My mother thought when she chose the name Lisa for me it was a different, uncommon name that sounded pretty to her. Apparently so did many of the other mothers the year I was born, as I was rarely the only Lisa in my class growing up. We were all known as Lisa with whatever initial our last names started with.
My husband didn’t know his true given name until he was 10, when he asked what his “real” name was. He had always been called Sender. His given name was Alexander, which had been shortened to the nick name of Sender, not an uncommon name when someone of Jewish heritage came from Poland. (If someone were from Hungary, the name used would have been Sandor.) When I began exploring his family tree I found the name Alexander was that of both his great, great grandfather, and his great grandfather. They had also been known as Sender.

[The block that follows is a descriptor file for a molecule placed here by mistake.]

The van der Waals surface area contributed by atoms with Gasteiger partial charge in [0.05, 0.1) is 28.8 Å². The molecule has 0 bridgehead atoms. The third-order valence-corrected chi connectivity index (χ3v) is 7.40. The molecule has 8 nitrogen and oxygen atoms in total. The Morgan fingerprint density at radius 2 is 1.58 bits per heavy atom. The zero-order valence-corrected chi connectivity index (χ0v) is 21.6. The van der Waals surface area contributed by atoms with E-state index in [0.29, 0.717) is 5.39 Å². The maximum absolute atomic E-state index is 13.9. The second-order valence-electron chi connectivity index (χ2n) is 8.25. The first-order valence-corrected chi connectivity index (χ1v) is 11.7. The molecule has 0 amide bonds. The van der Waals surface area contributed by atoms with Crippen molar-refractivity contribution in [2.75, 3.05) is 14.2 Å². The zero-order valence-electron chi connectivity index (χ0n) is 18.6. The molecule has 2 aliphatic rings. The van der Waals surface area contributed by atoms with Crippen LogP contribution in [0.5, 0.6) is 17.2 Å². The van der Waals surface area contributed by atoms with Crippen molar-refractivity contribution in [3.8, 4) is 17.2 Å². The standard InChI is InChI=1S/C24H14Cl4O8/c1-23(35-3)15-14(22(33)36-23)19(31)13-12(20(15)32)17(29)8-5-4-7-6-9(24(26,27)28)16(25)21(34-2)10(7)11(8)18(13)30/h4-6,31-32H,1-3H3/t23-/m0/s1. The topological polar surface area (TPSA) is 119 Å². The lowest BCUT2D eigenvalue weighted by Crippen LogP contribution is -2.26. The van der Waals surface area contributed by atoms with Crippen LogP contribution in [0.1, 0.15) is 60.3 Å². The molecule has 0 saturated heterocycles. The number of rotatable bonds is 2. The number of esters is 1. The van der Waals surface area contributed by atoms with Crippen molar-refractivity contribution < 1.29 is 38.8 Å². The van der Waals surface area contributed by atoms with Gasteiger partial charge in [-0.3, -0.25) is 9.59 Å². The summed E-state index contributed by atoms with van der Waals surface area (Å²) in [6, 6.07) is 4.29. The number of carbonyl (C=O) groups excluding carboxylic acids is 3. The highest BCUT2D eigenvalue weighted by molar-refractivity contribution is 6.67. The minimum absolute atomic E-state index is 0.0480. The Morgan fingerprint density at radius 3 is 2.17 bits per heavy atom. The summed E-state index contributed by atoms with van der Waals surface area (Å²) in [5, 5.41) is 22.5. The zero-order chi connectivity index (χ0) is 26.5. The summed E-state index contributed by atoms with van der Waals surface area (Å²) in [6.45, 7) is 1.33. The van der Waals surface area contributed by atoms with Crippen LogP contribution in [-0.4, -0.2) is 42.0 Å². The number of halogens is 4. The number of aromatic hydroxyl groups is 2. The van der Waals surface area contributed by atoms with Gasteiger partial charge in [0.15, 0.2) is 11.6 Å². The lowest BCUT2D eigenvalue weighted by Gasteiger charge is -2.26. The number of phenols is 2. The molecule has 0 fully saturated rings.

Jewish tradition (among Ashkenazic Jews) is to name after those who are deceased. I never really thought much about it until my mother in law died and that same year 3 of her granddaughters gave birth to girls. They were all named Esther for her. A few years later her grandson had a girl and also named her Esther.I then realized how nice a tradition it is, reminding us of the person, remembering that person.
According to the Talmud, the naming of a Jewish child is a most profound moment. For at the beginning of life we give a name, and at the end of life a “good name” is all we take with us.
My mother in law Esther